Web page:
Humans 2.0 - "With CRISPR, scientists can change, delete, and replace genes in any animal, including us. Working mostly with mice, researchers have already deployed the tool to correct the genetic errors responsible for sickle-cell anemia, muscular dystrophy, and the fundamental defect associated with cystic fibrosis. One group has replaced a mutation that causes cataracts; another has destroyed receptors that H.I.V. uses to infiltrate our immune system." [more inside]
"Humans as Superorganisms: How Microbes, Viruses, Imprinted Genes and Other Selfish Entities Shape Our Behavior" by Peter Kramer and Paola Bressan discusses the idea that an individual homo sapiens is only one component of the human superorganism we call a person, focusing on the psychological and psychiatric ramifications thereof. (Paola Bressan previously.)
The CRISPR Revolution [ungated: 1,2,3] - "Biologists continue to hone their tools for deleting, replacing or otherwise editing DNA and a strategy called CRISPR has quickly become one of the most popular ways to do genome engineering. Utilizing a modified bacterial protein and a RNA that guides it to a specific DNA sequence, the CRISPR system provides unprecedented control over genes in many species, including perhaps humans. This control has allowed many new types of experiments, but also raised questions about what CRISPR can enable." [more inside]
Five years after my great-uncle’s death, penicillin changed medicine forever. Infections that had been death sentences—from battlefield wounds, industrial accidents, childbirth—suddenly could be cured in a few days. So when I first read the story of his death, it lit up for me what life must have been like before antibiotics started saving us. -- Lately, though, I read it differently. In Joe’s story, I see what life might become if we did not have antibiotics any more.
Fecal transplants have been used with success to treat C.difficile infections, often acquired in hospital or nursing homes and notoriously difficult to treat. They have also shown some efficacy in treatment of ulcerative colitis (pdf). [more inside]
The secret, social lives of bacteria. "Bonnie Bassler discovered that bacteria 'talk' to each other, using a chemical language that lets them coordinate defense and mount attacks. The find has stunning implications for medicine, industry -- and our understanding of ourselves." [Via]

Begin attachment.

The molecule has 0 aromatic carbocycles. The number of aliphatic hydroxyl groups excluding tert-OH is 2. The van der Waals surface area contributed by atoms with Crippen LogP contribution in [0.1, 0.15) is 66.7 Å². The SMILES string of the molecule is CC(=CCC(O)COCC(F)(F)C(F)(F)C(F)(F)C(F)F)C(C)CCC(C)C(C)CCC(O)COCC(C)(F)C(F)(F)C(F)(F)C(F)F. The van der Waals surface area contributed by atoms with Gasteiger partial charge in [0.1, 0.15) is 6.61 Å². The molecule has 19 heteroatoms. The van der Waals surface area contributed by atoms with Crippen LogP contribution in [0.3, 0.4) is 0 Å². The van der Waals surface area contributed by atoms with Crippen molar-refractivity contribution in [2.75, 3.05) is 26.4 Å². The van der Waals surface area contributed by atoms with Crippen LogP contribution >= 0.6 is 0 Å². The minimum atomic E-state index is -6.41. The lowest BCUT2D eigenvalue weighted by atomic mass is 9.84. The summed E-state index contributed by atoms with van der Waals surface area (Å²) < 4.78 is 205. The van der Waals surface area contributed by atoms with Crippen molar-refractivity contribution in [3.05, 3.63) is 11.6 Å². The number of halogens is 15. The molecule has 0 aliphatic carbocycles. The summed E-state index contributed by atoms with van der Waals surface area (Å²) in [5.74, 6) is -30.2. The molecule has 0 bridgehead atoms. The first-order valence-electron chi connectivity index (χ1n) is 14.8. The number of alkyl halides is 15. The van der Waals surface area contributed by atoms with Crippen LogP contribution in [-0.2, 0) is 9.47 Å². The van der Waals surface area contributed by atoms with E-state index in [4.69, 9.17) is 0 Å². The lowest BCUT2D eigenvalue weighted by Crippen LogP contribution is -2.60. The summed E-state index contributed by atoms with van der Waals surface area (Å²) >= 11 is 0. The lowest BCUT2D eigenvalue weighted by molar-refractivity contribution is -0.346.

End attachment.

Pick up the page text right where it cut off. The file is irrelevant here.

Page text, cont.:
We all know that marijuana has some medical uses. It has been discussed on Mefi many times before. Earlier this month a group of pharmacists and chemists published a study in which they found that cannabis is a source of antibacterial chemicals for multidrug resistant bacteria. If you are a pharmacists or chemist here is the actual study. A synopsis of the study for everyone else.
"By early 2005, nearly one-third of the wounded soldiers admitted to the National Naval Medical Center had been colonized by the bacteria."
Rumors were circulating at the hospital that insurgents dosed their homemade bombs with the flesh of dead animals. ---multidrug-resistant Acinetobacter, and how we brought it to Iraq ourselves. "My colleagues and I have been looking for Acinetobacter baumannii in soil samples for years, and we haven't found it," she says. "These organisms are quite rare outside of hospitals." In other news, conditions in Iraqi hospitals are so bad due to lack of even the most basic supplies they're calling it a breach of the Geneva Conventions.
First vancomycin-resistant bacteria found in Detroit. This is worrisome, as vancomycin is usually the last antibiotic of choice when fighting a bacterial infection. Bacteria are both helpful and hurtful to the human body, but the little bugs seem to evolve much more quickly than humans own immune systems. Have we seen an end to antibiotics used in the fight against bacteria? What alternatives do we have?